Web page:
The Cassidy Law Firm Blog

Monday, November 14, 2016

Part-Time New Jersey Employee Receives Full-Time Worker's Compensation

When a part-time employee is injured, how should worker's comp benefits for future lost earnings be calculated?

A recent unpublished ruling in a New Jersey worker's compensation case helps clarify how benefits may be calculated for an employee working part-time when injured. The petitioner in the case, a part-time employee at Costco, was seeking workers compensation for a permanent partial disability. She asked that it be calculated based upon a "reconstructed" workweek.

What is a "Reconstructed Work Week"?

A reconstructed workweek means that a judge looks at an employee's compensation rate for part-time work, and then projects what he or she would have earned if working a 40-hour week at that rate. This "reconstructed" weekly compensation can then be used to calculate the employee's benefits.

Why Part-Time Workers Have Received Full-Time Worker's Compensation in the Past

The rationale for this approach has been that, though an employee may have been working part-time when injured, a permanent disability precludes full-time work in the future, so an employee needs to be compensated for this lost opportunity. Courts have generally given part-time workers the presumption that, but for their disability, they had the potential for full-time employment and have reconstructed their workweeks accordingly.

Judge Refuses to Reconstruct Work Week Because of Worker's Subsequent Full-Time Employment

The worker's compensation judge in this case refused to base the injured employee's award on a reconstructed workweek and used her part-time compensation instead. The judge reasoned that, after the injury that led to the claim, the petitioner had gone on to work full-time and was employed full-time when she filed the claim. Since the disability had not prevented her from earning full-time income, the judge concluded that there was no basis for calculating her worker's comp as if her disability had precluded full-time work.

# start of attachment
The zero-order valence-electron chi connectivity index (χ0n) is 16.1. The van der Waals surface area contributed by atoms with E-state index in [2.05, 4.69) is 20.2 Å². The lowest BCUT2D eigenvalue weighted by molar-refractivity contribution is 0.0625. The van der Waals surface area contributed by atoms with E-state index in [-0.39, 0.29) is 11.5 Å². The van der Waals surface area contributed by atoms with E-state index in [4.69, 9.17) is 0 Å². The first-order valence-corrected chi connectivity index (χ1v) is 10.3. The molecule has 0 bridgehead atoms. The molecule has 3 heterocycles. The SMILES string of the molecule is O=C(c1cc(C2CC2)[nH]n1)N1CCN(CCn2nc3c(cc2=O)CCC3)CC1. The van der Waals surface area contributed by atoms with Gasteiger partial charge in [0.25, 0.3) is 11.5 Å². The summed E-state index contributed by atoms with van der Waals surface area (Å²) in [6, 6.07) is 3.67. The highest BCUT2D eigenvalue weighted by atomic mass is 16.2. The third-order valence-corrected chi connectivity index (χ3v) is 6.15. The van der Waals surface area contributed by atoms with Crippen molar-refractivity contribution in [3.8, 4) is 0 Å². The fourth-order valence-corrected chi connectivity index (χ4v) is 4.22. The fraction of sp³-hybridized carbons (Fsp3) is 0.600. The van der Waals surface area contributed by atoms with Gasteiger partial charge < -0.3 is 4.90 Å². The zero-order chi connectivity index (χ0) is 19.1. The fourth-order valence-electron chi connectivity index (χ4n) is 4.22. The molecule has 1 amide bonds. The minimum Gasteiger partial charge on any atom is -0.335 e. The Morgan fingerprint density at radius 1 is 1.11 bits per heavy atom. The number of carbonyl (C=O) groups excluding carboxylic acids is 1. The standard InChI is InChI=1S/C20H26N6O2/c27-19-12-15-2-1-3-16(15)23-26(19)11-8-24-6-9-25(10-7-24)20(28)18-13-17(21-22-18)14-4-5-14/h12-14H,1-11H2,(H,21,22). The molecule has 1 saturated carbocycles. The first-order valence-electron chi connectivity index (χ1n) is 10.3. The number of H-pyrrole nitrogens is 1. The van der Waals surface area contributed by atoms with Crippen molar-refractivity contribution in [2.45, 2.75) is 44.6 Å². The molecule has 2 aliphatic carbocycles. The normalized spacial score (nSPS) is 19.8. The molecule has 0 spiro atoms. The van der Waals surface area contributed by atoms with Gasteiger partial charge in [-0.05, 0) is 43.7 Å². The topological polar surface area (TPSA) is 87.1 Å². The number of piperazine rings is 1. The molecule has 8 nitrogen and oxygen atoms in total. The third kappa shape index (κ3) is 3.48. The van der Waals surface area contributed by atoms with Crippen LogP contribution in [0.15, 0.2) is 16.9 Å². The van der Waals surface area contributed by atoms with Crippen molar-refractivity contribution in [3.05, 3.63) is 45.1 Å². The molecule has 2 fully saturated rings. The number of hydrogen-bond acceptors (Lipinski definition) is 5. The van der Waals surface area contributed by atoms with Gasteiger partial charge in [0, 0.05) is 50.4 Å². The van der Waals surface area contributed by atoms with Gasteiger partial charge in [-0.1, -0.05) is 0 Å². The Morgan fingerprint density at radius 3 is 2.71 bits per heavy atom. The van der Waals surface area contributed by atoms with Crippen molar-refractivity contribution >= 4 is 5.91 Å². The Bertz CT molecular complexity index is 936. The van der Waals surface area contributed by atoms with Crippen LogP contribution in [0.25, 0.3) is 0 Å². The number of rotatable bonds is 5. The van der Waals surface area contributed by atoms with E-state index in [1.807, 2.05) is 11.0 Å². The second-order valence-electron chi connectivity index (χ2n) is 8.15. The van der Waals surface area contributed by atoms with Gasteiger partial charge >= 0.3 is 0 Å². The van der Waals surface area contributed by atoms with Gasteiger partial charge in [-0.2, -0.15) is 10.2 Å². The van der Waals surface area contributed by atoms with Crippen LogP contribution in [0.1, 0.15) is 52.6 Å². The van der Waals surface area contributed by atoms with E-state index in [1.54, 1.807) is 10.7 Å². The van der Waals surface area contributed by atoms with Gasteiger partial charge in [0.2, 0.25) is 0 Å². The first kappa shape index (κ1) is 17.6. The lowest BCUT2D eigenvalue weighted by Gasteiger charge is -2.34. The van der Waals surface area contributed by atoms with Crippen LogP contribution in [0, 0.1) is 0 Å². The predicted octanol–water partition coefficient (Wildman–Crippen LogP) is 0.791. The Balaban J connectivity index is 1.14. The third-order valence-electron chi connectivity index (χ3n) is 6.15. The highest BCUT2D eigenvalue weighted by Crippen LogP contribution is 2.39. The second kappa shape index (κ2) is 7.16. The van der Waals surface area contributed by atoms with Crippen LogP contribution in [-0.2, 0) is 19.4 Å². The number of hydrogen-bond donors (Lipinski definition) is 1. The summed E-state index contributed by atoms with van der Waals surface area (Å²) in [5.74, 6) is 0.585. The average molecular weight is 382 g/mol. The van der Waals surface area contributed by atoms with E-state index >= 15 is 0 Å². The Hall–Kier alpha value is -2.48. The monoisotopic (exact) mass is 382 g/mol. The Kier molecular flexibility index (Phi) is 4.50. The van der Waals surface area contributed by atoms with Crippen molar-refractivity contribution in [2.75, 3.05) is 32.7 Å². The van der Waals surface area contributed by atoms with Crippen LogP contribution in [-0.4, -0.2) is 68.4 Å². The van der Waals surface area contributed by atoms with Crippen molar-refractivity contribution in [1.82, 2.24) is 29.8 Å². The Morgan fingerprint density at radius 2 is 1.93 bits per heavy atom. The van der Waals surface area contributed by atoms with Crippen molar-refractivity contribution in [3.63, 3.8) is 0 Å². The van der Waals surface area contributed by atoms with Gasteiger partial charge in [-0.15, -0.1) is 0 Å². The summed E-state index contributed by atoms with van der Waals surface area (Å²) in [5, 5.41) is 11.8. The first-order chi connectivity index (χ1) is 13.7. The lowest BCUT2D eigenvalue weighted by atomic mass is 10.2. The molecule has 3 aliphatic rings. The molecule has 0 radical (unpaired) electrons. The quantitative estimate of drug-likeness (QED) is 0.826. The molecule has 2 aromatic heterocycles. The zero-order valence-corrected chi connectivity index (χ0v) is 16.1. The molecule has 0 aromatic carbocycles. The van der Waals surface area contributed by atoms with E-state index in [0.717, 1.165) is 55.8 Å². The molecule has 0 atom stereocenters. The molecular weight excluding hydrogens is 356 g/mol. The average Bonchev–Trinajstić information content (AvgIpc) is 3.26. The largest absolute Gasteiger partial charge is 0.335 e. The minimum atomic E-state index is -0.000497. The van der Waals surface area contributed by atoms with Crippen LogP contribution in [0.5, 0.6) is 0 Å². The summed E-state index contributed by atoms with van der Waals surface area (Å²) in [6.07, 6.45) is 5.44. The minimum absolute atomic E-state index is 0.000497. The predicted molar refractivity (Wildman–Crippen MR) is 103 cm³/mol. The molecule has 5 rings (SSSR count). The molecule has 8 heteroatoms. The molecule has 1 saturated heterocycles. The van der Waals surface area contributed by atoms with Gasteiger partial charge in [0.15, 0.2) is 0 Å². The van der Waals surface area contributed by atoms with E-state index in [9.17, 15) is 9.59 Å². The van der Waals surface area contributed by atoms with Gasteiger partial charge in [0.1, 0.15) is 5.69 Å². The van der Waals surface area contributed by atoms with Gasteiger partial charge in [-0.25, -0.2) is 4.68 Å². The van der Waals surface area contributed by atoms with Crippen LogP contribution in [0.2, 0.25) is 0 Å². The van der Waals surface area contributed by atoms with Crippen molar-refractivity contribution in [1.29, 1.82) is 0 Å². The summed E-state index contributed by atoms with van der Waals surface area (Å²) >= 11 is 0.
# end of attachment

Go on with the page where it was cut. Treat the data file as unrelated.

Appellate Division Reverses, Faulting Lower Court for Not Fully Considering Details of Petitioner's Full-Time Employment

The New Jersey Appellate Division disagreed and remanded the case for more findings of fact and reconsideration of whether the workweek should be reconstructed. It said that that more factors be considered than simply whether the petitioner was able to work full time. The judge had failed to determine whether the petitioner's full-time workweek was shorter than customary or whether the permanent disabilities she suffered might diminish her future earnings from full-time work. It cited cases in which other part-time employees had been awarded benefits for a reconstructed workweek in spite of working full-time when filing their claims.

Opinion Offers Guidance on How to Determine Worker's Compensation Benefits

Though unpublished, this recent decision is a useful illustration of how workers comp may be calculated when a part-time employee is injured. If you or a loved one was injured at work, a litigator with specialized expertise in New Jersey worker's compensation law can help you present a strong case and get the full benefits to which you are entitled.


Archived Posts

2018
2017
2016
2015
2014
November
October
July
June
May
April
March
February
2012



© 2018 The Cassidy Law Firm | Disclaimer
750 Broad Street, Suite 3, Shrewsbury, NJ 07702
| Phone: (732) 747-3999

Practice Area Overview | Personal Injury | Medical Malpractice | Workers' Compensation | Litigation | Contract & Business Law | Personal Bankruptcy | Mediation | Appellate Law Overview | Business Disputes Litigation | Mediation | Automobile Accidents | Our Attorneys | Significant Cases

Law Firm Website Design by
Amicus Creative


© The Cassidy Law Firm | Disclaimer | Privacy Policy | Law Firm Website Design by Zola Creative
750 Broad Street, Suite 3, Shrewsbury, NJ 07702 | Phone: 732.747.3999
Attorney Advertising
We are a debt relief agency. We help people file for bankruptcy relief under the Bankruptcy Code.